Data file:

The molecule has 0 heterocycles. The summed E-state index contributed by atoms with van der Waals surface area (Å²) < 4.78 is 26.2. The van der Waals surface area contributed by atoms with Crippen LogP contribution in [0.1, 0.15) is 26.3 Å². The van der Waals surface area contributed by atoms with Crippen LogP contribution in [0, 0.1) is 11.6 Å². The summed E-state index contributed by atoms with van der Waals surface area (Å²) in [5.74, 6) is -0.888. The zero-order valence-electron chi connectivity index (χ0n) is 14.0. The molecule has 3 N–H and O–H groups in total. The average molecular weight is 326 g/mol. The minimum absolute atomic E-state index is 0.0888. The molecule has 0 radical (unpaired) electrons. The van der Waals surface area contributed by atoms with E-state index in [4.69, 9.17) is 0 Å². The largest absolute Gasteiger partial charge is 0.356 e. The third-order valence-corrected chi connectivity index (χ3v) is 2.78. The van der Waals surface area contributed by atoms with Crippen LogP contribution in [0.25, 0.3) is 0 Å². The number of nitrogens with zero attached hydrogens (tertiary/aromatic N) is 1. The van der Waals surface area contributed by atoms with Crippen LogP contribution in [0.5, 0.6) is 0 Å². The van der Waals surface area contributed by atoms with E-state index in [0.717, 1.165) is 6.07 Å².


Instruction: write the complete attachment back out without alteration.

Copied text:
The molecule has 0 heterocycles. The summed E-state index contributed by atoms with van der Waals surface area (Å²) < 4.78 is 26.2. The van der Waals surface area contributed by atoms with Crippen LogP contribution in [0.1, 0.15) is 26.3 Å². The van der Waals surface area contributed by atoms with Crippen LogP contribution in [0, 0.1) is 11.6 Å². The summed E-state index contributed by atoms with van der Waals surface area (Å²) in [5.74, 6) is -0.888. The zero-order valence-electron chi connectivity index (χ0n) is 14.0. The molecule has 3 N–H and O–H groups in total. The average molecular weight is 326 g/mol. The minimum absolute atomic E-state index is 0.0888. The molecule has 0 radical (unpaired) electrons. The van der Waals surface area contributed by atoms with E-state index in [4.69, 9.17) is 0 Å². The largest absolute Gasteiger partial charge is 0.356 e. The third-order valence-corrected chi connectivity index (χ3v) is 2.78. The van der Waals surface area contributed by atoms with Crippen LogP contribution in [0.25, 0.3) is 0 Å². The number of nitrogens with zero attached hydrogens (tertiary/aromatic N) is 1. The van der Waals surface area contributed by atoms with Crippen LogP contribution in [0.5, 0.6) is 0 Å². The van der Waals surface area contributed by atoms with E-state index in [0.717, 1.165) is 6.07 Å².